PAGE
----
by Margaret Shuttleworth | City News Service
LOS ANGELES – Los Angeles officials on Wednesday announced a one-year pilot program that will be the first permanent housing program in the city dedicated to survivors of domestic abuse and human trafficking.
“When one in four women and one in seven men will experience intimate partner violence, we cannot ignore the problem,” said City Council President Nuri Martinez, who announced the event outside City Hall.
The Survivors First Program will fund 10 existing LA-based nonprofit agencies that provide shelter and services, as well as provide permanent housing to survivors.
The program is funded through a community development block grant of $5 million through the federal Care Act, and the program’s success will be assessed before being considered for additional years of funding.
The National Housing First Program, which prioritizes permanent housing to help people experiencing homelessness, served as a model for Los Angeles’s Survivors First Program.
“This model has proven to be most effective at ensuring that housing survivors stay put, with 96% of its participants 18 months after participating in the program,” Martinez said.
Survivors First will be managed by the newly created Community Investments for Families Department.
“We are very proud of the program we are announcing today because what it is doing is creating other options and flexibility that organizations need to be able to respond to the wide variety of issues they are facing and Providing services to survivors of domestic violence and human trafficking,” said Abigail Marquez, General Manager of Community Investments for Families.
According to Martinez, the largest sub-population of people who experience homelessness are domestic violence survivors, with 40% of Los Angeles’ homeless population experiencing domestic violence. The number of women experiencing homelessness is even greater.
“Homelessness and domestic violence are intricately linked. (domestic violence) is the main cause of homelessness for women. Studies show that about 57% of all homeless women attribute their immediate cause of homelessness to domestic violence. Survivors often must choose between living in an abusive home or becoming homeless, said Elizabeth Eastland, executive director of Rainbow Services.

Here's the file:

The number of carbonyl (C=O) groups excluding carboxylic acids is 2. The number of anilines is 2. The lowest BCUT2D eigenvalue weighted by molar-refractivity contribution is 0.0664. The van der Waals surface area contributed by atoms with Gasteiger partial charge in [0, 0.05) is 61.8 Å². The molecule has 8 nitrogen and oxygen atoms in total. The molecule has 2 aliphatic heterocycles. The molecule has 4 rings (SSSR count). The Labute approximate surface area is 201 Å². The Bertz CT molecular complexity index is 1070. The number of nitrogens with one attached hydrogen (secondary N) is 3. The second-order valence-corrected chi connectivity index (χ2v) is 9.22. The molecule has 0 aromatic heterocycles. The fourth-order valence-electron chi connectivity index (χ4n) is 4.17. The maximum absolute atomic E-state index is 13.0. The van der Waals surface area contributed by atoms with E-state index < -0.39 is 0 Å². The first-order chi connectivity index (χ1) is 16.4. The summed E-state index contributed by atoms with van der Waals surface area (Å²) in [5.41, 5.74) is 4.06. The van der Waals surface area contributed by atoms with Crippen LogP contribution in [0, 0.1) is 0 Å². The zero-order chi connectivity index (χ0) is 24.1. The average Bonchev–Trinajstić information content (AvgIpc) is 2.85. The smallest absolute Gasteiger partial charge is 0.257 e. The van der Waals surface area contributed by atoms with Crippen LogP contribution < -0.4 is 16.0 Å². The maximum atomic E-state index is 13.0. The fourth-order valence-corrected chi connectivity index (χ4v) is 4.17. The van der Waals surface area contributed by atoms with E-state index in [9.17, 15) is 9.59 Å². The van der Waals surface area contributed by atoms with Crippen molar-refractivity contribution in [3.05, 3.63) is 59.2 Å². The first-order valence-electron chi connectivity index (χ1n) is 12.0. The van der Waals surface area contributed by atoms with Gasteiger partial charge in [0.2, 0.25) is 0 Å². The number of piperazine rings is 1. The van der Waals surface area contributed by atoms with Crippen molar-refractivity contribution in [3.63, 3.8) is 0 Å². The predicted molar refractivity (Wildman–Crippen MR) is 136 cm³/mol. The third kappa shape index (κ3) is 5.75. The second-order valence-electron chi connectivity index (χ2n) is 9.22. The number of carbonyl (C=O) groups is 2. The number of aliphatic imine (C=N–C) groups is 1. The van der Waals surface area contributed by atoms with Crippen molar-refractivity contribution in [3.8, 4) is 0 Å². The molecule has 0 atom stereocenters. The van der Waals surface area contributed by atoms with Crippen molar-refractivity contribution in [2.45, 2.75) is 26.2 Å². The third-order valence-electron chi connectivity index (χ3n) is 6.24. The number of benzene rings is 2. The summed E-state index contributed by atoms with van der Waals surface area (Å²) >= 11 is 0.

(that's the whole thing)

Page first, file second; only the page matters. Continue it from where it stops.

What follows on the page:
She said domestic violence shelters are often the safest places for survivors, but there isn’t enough capacity to meet Los Angeles’ demand.
Reports of domestic violence in Los Angeles increased as people sought refuge at home during the COVID-19 pandemic, with the Los Angeles Police Department receiving a 12.7% increase in domestic violence-related calls compared to prior to March 2020.
According to data compiled by Crosstown — a non-profit news organization based at the USC Annenberg School of Communication and Journalism — calls for domestic violence began to rise two days after the shutdown orders in Los Angeles. The city created Project Safe Haven during the pandemic, which used $6 million to serve 3,000 Angelenos suffering domestic violence, essentially tripling the number of domestic violence and human trafficking beds in LA County.
Nikki Brown spoke with Martinez and Marquez on Wednesday. Brown lived with the abuser for a decade and fled to a homeless shelter, not a domestic violence shelter. She said she hopes the initiative will allow more survivors to be placed in domestic violence shelters, which have confidential spaces and wraparound services. He said Rainbow Services, one of the agencies funded by the Survivors First Program, helped him get back on his feet.
“The tears I felt when I was told in Rainbow, ‘We’ll help you. We’ll go looking for an apartment with you. We’ll support you in paying for the first, last, and security I have’ There was no money.’ — I couldn’t believe someone would do this for me, and I’m so excited that more women will have that moment,” Brown said.
Victims of domestic violence can call the National Domestic Violence Hotline at 1-800-799-SAFE or Rainbow Services’ 24-hour legal hotline at 310-547-9343.